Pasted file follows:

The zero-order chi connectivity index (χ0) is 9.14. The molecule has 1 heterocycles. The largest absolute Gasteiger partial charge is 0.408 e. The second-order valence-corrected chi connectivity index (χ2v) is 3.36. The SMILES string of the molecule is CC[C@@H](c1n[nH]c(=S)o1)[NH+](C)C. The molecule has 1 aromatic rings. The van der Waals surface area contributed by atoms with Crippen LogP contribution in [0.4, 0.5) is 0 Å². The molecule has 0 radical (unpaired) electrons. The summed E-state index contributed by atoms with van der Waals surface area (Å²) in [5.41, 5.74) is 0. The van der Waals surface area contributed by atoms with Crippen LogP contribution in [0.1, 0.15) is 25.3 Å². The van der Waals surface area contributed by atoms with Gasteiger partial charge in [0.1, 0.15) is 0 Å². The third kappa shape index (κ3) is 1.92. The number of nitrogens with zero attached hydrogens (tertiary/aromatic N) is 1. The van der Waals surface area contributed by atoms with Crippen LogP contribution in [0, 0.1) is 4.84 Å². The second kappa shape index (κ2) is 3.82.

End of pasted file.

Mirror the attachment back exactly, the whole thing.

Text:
The zero-order chi connectivity index (χ0) is 9.14. The molecule has 1 heterocycles. The largest absolute Gasteiger partial charge is 0.408 e. The second-order valence-corrected chi connectivity index (χ2v) is 3.36. The SMILES string of the molecule is CC[C@@H](c1n[nH]c(=S)o1)[NH+](C)C. The molecule has 1 aromatic rings. The van der Waals surface area contributed by atoms with Crippen LogP contribution in [0.4, 0.5) is 0 Å². The molecule has 0 radical (unpaired) electrons. The summed E-state index contributed by atoms with van der Waals surface area (Å²) in [5.41, 5.74) is 0. The van der Waals surface area contributed by atoms with Crippen LogP contribution in [0.1, 0.15) is 25.3 Å². The van der Waals surface area contributed by atoms with Gasteiger partial charge in [0.1, 0.15) is 0 Å². The third kappa shape index (κ3) is 1.92. The number of nitrogens with zero attached hydrogens (tertiary/aromatic N) is 1. The van der Waals surface area contributed by atoms with Crippen LogP contribution in [0, 0.1) is 4.84 Å². The second kappa shape index (κ2) is 3.82.